Concepts familiar from grade-school algebra have broad ramifications in computer science.
Pawan Sinha, assistant professor of visual neuroscience at MIT, wonders if autistic individuals simply don't see what others see, focusing on details and losing sight of the whole.
Sinha is one of three promising young scientists in the United States who recently received a four-year fellowship from the John Merck Scholars Program in the biology of developmental disabilities in children. The Merck Scholars receive $300,000 apiece over four years to support their research. Sinha plans to use the Merck fellowship for his work on characterizing and improving face processing skills in children with autism and those who have suffered extended periods of visual deprivation.
Autism is a complex developmental disability that typically appears during the first three years of life. The result of a neurological disorder, autism is four times more prevalent in boys than girls and knows no racial, ethnic or social boundaries. As many as 1.5 million Americans are believed to have some form of autism, according to the Autism Society of America. That number is growing at a rate of 10-17 percent per year.
Autistic children typically have trouble maintaining eye contact and reading social cues such as facial expression, body posture and gestures. Sinha is exploring whether autistic children have impaired face perception skills and is developing a methodology called VisTA (Visual Training and Assessment) to help them refine those skills.
Through collaborations with Children's Hospital in Boston and the OpenDoor Center for Autistic Children in New Delhi, India, the first specialized school for children with autism in South Asia, Sinha plans to administer tests to several autistic individuals over the coming two years. The tests will simultaneously determine whether the children have trouble seeing faces and help them bring disparate visual elements together into a comprehensible whole.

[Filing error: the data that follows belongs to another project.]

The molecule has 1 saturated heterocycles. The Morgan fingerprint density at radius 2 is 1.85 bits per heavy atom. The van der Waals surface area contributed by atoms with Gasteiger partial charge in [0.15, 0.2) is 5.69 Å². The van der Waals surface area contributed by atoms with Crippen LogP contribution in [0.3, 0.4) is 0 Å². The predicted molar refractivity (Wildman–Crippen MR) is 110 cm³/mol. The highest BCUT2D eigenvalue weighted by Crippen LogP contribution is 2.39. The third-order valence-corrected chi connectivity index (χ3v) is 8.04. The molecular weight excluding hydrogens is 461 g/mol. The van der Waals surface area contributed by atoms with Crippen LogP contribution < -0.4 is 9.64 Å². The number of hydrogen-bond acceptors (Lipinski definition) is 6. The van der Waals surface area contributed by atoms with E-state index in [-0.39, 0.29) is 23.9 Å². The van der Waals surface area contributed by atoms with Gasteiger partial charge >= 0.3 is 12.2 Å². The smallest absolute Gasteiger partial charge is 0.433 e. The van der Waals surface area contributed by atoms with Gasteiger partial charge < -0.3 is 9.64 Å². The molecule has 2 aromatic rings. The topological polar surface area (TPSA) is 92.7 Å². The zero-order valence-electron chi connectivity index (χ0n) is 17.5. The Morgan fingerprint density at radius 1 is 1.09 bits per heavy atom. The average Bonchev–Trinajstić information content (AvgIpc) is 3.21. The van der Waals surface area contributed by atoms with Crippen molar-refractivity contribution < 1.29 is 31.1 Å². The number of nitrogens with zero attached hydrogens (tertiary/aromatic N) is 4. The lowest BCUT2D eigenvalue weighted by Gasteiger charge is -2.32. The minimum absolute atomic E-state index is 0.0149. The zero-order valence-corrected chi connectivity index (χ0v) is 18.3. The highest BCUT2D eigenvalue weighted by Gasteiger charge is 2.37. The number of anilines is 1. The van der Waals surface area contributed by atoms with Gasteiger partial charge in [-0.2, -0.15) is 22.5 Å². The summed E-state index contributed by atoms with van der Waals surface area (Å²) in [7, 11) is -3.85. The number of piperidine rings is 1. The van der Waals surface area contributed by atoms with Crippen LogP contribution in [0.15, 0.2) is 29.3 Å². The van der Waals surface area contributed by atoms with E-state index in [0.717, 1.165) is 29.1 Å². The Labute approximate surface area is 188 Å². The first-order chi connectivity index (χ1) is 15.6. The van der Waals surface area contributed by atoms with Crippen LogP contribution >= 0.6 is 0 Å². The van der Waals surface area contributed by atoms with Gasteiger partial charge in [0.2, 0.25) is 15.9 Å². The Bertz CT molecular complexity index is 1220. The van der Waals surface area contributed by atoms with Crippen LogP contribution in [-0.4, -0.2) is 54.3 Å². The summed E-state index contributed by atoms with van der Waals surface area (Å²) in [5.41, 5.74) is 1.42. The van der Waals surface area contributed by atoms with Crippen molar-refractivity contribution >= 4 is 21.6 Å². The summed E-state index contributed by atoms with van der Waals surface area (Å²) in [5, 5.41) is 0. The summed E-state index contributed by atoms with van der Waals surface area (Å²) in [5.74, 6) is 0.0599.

"We are focusing on a hallmark deficit of autism--difficulties in social interactions," Sinha said. "Most person-to-person interactions require an exchange and interpretation of subtle facial cues. It is conceivable that an inability to effectively process facial signals would manifest itself as an impairment in social skills. We want to find out what visual processing deficits might lead to problems in face perception."
If visual processing by the brain is the problem, this would have significant implications for the design of treatment programs. VisTA is intended to be one such program. "We believe that this procedure, when conducted with children with autism, might mitigate their tendency to rely on fragmentary information and improve their ability to use overall facial configuration," Sinha said.
Sinha believes that conducting some of these studies in India as well as in the United States can accomplish important objectives. "We hope to bring some much-needed attention to the problem of autism in India, where the number of affected children is estimated to be more than 2 million. Public awareness and government resources directed toward it are almost nonexistent," he said. "We hope to improve the quality of life for many children with autism in India who may otherwise be treated as social outcasts. And we hope that these studies, whether in the United States or India, will eventually help mitigate the toll that this disorder exacts on the lives of many children and their families all over the world."